New York State Sen. Norman Levy later obtained a grant, which the county used to enact many of the changes proposed by Friends of the Preserve, including fencing, a bridge over the biggest stream, lighting, dredging, benches, trash receptacles and signage. Residents Susan Johnson, Barbara and Bill Wood, and Glen Halleran on the Bellmore side and Jo Gencorelli and Frank Stibritz on the Merrick side worked hard on this project, with help from Herb Mills and Carol Ryder from the county.
Over the years, the Merrick Garden Club, Scouts and homeowners groups organized many cleanups. In 1994, Michael Zoccoli and his troop marked trails, erected a trail map sign and installed benches.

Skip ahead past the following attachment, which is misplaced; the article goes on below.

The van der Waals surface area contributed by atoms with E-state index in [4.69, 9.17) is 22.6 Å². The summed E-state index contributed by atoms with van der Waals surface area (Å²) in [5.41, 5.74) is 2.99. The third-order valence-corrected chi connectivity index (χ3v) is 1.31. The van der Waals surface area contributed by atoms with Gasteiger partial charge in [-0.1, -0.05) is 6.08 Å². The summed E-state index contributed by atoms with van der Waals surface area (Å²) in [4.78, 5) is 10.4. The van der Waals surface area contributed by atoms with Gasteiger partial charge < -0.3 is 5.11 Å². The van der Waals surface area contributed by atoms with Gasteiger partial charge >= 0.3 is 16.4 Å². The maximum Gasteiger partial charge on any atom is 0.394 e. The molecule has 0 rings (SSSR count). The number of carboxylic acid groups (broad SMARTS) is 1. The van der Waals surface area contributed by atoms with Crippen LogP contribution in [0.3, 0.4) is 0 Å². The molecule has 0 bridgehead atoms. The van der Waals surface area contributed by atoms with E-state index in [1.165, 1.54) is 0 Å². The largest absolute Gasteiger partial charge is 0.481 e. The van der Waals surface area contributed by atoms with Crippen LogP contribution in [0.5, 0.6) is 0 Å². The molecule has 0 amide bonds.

Longtime residents recall splashing in the streams, which had sandy bottoms and no broken glass once upon a time. But the neighbors are also the ones who are affected most when young people enter the preserve, not to enjoy its peace and beauty, but to build bonfires and drink. As one neighbor told the parent called by police to come pick up her son, “You need to know where your kids are.”
Superstorm Sandy caused major flooding in the preserve when waters from the stream and Farmer’s Boulevard joined, making it easy for the winds to topple dozens of majestic trees. It was sad to see the woods decimated, but we hope the preserve will renew itself in the future.